United Kingdom

What’s behind the deepening US-UK nuclear weapon cooperation?

The Mutual Defense Agreement (MDA) lies at the heart of the special nuclear relationship between the United States and United Kingdom. The nuclear relationship set up by the MDA is seen to be beneficial to both the US and UK by cementing the bilateral relationship in sharing of nuclear weapons technology, as well as enshrining a certain uneven power structure in law.

Response to the Trident Commission Concluding Report

The Commission’s concluding report, published on 1 July 2014, is intended to inform a more considered debate over Britain’s nuclear weapon policy focused on national security, mindful of the politics and the strategic and diplomatic context. This is a direct response to the report and represents the views of the author. BASIC publishes it here as part of an ongoing discussion.

Talking about Trident & the Next Generation of Global Threats

BASIC and WMD Awareness kicked off their Talking Trident: A Conversation with the Next Generation event series on July 9th in Shoreditch in east London. These events are a series of debates being held to give young adults in Britain the opportunity to express their opinions on the issue of nuclear weapons before the government makes a decision on whether to renew its nuclear system, Trident, in 2016.

Beyond the Trident Commission Report

BASIC published last week the long-awaited Trident Commission report on Britain’s nuclear weapons policy. Our intention was to focus the debate, strip away the weaker, vague and dangerous arguments in favour of Trident renewal, and identify the core national security arguments that remain convincing to those close to the British government. We are now left with greater clarity on the grounds for debate: could Britain in future face alone a nuclear threat in which its nuclear weapons could effectively deter? How can Britain best contribute to creating the conditions for global nuclear disarmament?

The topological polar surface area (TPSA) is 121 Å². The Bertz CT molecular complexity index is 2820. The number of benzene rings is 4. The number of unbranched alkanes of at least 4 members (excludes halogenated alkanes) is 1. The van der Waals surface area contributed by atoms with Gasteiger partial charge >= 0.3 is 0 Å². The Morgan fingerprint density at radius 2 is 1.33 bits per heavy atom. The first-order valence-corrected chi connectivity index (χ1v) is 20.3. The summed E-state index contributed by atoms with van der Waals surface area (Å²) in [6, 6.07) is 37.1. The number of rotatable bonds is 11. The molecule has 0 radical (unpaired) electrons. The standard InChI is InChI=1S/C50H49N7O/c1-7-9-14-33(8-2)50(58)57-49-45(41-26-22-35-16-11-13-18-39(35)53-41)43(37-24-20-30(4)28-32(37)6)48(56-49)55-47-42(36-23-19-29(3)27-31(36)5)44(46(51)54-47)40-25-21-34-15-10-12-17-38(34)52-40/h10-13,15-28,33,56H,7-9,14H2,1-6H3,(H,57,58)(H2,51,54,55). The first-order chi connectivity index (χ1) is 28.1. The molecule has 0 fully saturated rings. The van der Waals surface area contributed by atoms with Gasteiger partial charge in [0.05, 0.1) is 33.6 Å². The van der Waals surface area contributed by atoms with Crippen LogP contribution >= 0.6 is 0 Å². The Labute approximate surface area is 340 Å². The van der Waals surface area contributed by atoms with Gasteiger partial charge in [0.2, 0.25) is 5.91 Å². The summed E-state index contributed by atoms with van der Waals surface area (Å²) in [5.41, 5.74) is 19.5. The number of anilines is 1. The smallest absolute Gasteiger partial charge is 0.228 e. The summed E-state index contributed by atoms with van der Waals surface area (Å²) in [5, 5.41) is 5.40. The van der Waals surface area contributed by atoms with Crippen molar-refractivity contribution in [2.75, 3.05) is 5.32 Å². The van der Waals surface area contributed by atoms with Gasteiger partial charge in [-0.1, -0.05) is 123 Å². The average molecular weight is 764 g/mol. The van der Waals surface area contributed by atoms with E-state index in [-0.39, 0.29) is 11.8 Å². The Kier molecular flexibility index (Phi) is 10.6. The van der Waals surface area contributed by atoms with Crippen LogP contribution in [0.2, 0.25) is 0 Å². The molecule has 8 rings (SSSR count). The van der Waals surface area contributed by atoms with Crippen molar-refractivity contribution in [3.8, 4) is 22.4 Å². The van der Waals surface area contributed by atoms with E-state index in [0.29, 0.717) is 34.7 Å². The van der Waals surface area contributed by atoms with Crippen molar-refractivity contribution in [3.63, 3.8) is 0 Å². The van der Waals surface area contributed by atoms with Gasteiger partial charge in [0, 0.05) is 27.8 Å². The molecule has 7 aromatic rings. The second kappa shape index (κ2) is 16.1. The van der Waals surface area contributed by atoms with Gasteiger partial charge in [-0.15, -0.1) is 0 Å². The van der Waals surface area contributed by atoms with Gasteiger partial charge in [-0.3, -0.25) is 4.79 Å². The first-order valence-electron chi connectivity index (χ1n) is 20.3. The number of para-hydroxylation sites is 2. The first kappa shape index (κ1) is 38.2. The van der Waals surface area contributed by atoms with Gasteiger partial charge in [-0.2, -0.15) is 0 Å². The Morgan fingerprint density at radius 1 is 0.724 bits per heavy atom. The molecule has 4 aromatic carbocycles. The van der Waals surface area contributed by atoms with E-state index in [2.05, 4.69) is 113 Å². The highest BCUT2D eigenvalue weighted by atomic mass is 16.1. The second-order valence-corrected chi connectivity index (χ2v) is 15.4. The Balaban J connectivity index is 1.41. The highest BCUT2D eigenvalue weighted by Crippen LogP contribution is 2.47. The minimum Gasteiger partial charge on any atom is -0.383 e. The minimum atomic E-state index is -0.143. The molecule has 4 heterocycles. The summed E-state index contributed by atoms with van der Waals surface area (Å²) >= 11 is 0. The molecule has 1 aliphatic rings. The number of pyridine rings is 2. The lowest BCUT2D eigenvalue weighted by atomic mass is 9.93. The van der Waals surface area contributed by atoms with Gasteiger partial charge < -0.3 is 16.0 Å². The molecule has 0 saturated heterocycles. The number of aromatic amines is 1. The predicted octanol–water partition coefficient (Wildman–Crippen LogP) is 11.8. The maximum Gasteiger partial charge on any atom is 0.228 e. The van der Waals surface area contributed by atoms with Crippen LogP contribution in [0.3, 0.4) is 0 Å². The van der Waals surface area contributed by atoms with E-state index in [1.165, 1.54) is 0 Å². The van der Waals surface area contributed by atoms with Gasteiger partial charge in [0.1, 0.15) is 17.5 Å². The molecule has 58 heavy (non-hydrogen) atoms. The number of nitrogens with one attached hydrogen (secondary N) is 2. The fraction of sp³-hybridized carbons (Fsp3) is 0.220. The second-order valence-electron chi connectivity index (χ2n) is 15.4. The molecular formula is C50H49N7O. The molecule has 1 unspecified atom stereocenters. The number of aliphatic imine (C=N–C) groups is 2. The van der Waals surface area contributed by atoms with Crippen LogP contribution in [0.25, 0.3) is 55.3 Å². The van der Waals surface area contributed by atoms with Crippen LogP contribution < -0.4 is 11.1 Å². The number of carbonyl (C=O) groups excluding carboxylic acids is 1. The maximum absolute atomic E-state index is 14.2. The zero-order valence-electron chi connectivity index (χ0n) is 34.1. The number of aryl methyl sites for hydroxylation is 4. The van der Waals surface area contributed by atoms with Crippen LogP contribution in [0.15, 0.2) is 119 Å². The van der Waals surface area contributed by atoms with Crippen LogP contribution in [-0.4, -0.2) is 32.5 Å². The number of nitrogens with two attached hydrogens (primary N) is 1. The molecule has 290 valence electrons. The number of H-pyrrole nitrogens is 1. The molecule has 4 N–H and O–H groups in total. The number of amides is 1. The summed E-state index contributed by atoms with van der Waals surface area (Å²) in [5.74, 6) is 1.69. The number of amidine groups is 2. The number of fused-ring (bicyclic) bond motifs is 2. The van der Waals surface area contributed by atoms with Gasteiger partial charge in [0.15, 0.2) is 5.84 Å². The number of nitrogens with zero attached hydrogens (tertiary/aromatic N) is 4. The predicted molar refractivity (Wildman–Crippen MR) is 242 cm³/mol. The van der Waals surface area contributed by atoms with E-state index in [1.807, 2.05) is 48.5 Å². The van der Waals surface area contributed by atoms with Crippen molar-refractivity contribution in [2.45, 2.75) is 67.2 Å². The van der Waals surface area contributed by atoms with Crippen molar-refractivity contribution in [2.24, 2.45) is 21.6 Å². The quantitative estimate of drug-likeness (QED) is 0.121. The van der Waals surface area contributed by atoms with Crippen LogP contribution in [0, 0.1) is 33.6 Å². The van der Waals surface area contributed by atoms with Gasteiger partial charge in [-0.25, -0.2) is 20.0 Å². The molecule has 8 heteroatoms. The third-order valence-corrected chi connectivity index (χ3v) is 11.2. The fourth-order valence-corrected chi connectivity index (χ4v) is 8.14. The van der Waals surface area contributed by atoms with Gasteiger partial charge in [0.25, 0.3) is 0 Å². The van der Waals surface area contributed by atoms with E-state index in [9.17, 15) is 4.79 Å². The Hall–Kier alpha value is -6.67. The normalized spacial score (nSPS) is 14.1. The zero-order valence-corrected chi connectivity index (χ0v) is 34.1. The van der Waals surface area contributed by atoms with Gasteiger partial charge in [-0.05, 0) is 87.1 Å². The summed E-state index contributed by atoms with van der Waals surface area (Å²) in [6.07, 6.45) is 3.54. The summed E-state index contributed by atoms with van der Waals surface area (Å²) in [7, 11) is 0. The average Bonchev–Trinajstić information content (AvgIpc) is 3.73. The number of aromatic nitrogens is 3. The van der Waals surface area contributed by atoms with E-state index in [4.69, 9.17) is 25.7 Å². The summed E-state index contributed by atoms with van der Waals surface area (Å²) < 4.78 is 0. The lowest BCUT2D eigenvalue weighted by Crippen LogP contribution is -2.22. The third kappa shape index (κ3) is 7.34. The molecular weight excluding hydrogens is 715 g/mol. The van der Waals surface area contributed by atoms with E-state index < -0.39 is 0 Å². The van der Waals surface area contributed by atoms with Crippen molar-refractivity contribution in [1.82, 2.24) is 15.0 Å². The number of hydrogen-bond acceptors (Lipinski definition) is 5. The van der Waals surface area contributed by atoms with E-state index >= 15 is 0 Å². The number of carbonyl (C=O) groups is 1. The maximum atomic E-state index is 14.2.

Building Dialogue: The Trident Commission and our nuclear future

Dialogue is the most crucial ingredient in determining a future where we no longer live in the shadow of nuclear destruction. Without dialogue we will not be able to overcome the widespread orthodoxy that claims it is now impossible for nuclear weapons to be abolished. Without dialogue we will not be able to convince potential proliferators not to take the nuclear path.

US-UK Mutual Defence Agreement Renewal 2014: a foregone conclusion?

1958 saw the first protest march to Britain’s nuclear bomb factory at Aldermaston, the start of the deployment of US THOR ballistic missiles with thermonuclear warheads at RAF Feltwell, a series of British thermonuclear tests at Christmas Island and the US and the UK signing the Agreement For Cooperation on the Uses of Atomic Energy for Mutual Defence Purposes – also known as the Mutual Defence Agreement (MDA).

Britain's political parties and their nuclear postures

In 2016, for only the second time in Britain’s history as a nuclear power, Parliament is expected to vote to decide the future of the United Kingdom’s strategic nuclear deterrent. Britain’s nuclear policy is heavily influenced by the ideological positions of Britain’s three dominant political parties. Each of the parties has a spread of opinion within them.

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